“This place is a hell hole. If I had a car today I would up and quit.”
This is a real Facebook status update referenced in a discussion on the Society for Human Resource Management’s (SHRM) member bulletin board. The question raised: What should be the next step for the manager? Discussion? Termination? Nothing?
It’s a scenario played out in workplaces all over the world, experts say -- people tattling on their Facebook friends.
When Philadelphia attorney Eric Meyer of Dillworth Paxson and Associates LLP, asked HR professionals during a SHRM conference in March if they were receiving complaints from employees about their colleagues’ Facebook activities, nearly half of the attendees raised hands.
Some employees are apparently now showing employers -- via printout or on their smartphones or computers -- the derogatory or demeaning status updates of colleagues who happen to be Facebook friends.
“I was shocked at the number of HR professionals who informed me at [the conference] that they had dealt with this issue,” Meyer wrote later during a discussion on Twitter. In subsequent interviews, Meyer and other experts said this is one of many reasons why employers should keep abreast of social media rulings by the National Labor Relations Board. It is why having a social media policy is important, they added.
Many employers “do not realize that [even] in a nonunion workforce, the National Labor Relations Act rules apply,” said Steven Suflas, labor and employment partner at Ballard Spahr in New Jersey. Those rules “protect concerted activities by employees,” meaning that employees venting on a social networking site can talk about work—with caveats. However, employers must consider the nature of such postings.
But back to the key question: What to do?
“It’s time to apply some critical thinking skills,” said HR consultant Laurie Ruettimann. “First things first; this status update might not be what you perceive it to be. There is a term on Facebook called vaguebooking. The update might be referring to someone or something else, and even when it’s direct and clear, it might not be clear. The update might be part of a bigger story you know nothing about,” she said.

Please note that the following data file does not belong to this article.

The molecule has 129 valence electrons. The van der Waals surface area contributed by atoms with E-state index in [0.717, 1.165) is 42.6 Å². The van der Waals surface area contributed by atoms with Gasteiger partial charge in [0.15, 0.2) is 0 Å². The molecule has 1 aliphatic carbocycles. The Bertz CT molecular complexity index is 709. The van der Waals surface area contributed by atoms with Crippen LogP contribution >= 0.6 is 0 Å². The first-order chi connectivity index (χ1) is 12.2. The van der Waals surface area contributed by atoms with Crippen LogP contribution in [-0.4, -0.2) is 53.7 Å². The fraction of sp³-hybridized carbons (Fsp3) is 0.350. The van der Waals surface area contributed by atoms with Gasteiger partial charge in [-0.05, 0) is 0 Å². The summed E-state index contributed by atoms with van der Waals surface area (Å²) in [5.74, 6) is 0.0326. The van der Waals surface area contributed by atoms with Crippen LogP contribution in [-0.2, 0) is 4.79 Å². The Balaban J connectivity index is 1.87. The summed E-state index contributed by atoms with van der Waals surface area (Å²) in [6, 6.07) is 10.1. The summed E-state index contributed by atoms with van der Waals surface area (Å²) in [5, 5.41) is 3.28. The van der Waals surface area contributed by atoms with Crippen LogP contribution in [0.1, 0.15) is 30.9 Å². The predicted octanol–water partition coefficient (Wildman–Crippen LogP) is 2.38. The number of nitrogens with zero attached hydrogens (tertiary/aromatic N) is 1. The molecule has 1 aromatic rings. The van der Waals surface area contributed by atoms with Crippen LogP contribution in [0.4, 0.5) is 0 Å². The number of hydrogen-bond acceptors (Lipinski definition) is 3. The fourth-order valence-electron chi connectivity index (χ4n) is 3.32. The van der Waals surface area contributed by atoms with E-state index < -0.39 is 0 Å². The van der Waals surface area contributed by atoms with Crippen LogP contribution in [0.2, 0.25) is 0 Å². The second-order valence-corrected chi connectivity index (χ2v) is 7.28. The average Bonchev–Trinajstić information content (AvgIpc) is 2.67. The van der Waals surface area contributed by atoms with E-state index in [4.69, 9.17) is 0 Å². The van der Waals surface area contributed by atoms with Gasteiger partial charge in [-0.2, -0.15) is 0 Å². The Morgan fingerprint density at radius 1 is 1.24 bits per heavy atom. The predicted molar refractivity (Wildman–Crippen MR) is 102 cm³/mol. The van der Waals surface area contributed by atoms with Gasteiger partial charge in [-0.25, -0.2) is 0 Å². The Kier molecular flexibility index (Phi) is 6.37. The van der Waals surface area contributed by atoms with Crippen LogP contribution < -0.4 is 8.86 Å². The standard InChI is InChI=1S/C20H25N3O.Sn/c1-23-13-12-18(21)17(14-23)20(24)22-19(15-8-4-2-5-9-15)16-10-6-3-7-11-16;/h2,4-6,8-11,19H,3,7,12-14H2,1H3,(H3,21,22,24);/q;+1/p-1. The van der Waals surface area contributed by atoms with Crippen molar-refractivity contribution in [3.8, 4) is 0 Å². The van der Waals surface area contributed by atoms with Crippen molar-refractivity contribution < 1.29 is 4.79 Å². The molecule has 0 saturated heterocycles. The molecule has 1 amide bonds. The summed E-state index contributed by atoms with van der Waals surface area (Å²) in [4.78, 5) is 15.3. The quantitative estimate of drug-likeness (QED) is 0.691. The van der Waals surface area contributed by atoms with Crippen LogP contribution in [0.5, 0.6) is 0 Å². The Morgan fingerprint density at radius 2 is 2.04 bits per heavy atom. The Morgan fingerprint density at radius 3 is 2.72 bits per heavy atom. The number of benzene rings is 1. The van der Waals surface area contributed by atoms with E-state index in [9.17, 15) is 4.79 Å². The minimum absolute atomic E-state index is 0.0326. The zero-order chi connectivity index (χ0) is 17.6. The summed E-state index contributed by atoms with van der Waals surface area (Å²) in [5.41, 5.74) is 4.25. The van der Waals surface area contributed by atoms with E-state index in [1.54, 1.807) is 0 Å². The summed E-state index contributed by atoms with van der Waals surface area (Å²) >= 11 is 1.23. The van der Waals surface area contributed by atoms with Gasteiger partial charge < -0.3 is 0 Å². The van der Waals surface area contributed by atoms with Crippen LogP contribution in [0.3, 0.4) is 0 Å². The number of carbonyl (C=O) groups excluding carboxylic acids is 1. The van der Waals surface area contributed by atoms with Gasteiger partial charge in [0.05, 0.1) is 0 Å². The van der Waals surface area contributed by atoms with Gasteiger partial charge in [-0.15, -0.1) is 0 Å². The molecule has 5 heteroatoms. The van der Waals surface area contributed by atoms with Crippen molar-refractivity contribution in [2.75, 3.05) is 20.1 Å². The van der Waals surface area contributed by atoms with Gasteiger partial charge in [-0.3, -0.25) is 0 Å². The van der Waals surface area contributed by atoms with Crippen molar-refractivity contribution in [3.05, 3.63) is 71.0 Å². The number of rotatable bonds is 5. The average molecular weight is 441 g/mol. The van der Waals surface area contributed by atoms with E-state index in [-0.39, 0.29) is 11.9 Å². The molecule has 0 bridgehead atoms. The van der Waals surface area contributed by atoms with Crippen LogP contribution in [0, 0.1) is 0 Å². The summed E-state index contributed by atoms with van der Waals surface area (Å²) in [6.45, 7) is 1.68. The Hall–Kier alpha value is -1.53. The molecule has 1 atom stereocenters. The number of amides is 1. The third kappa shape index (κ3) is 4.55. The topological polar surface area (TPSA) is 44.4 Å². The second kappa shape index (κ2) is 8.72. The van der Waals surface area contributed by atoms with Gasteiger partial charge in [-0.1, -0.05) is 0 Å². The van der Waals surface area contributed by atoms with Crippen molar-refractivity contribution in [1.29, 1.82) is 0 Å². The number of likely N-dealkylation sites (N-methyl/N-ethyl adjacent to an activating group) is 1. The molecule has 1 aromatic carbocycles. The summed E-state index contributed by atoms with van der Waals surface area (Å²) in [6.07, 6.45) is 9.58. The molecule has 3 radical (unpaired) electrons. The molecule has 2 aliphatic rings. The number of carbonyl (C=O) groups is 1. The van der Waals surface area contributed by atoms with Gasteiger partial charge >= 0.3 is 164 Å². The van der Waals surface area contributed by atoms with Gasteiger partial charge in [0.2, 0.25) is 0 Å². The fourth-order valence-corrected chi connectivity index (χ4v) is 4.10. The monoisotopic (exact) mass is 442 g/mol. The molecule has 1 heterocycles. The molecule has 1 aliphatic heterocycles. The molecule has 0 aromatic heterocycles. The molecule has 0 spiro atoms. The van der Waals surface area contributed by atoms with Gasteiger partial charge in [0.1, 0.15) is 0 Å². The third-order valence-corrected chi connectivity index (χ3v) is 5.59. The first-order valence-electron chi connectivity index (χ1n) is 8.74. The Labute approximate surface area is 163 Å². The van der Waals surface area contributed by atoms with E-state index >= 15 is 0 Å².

“I would ask the manager a few questions about the alleged offender’s behavior in the office,” she continued. “Is this person a good worker?” Are tasks being completed “on time? Are there any issues with attendance, morale or interoffice politics? Get the back story on performance,” she said.
“In most instances, unless the situation appeared serious and put someone in harm’s way, I would let the situation pass,” said Joey V. Price, CEO of JumpStartHR, a consultancy. “People have always been disgruntled about the workplace. We vent to our friends, we vent to our co-workers, we even vent to our manager’s manager. The fact that people are venting is not new, but social media is a new medium, which leaves the opportunity for someone to vent in a more public/permanent space -- which can make this tricky to deal with.”
“Without a policy in place, it’s really hard to advise what the next step is,” Sean Charles, an HR social media consultant and trainer in Vancouver, British Columbia, told SHRM Online. Price added: “Companies should be proactive and offer corporate training of social media use, since this can answer questions before they become issues.”
Too much information
“People should understand that they are accountable for their social media persona,” said Janine Truitt, senior HR representative at Brookhaven National Laboratory. “In the same way that they can choose what content to put out there, they can choose who they associate themselves with,”
“Being totally transparent on your Facebook page is a big risk. … It can come back to haunt you,” Charles said.
“An employee at this company decided that she was going to take a picture of a co-worker’s cubicle” and she posted it “to her Facebook page with a status like ‘slob’ or something along those lines,” Truitt said of an incident relayed to her. “She was friends with a few of the clients of this company and they saw the picture and commented. It became a joke online [until] one of those clients print-screened the page and sent it to her boss.” The woman who posted the photo was fired, and “two other employees were cited for similar derogatory writing on [the Facebook post].”
The fact that one employee was fired and the others were not is yet another reason why companies need social media policies that are “consistent,” Truitt said.
Some things should be “saved only for our closest friends and shouldn’t be posted on Facebook,” Charles added.
“At the end of the day, you need to take the philosophy that everything you say on the Internet is public, regardless of your privacy settings,” because “no matter where you’re posting it, it can be made public,” he said.
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Aliah D. Wright is an online editor/manager for SHRM.
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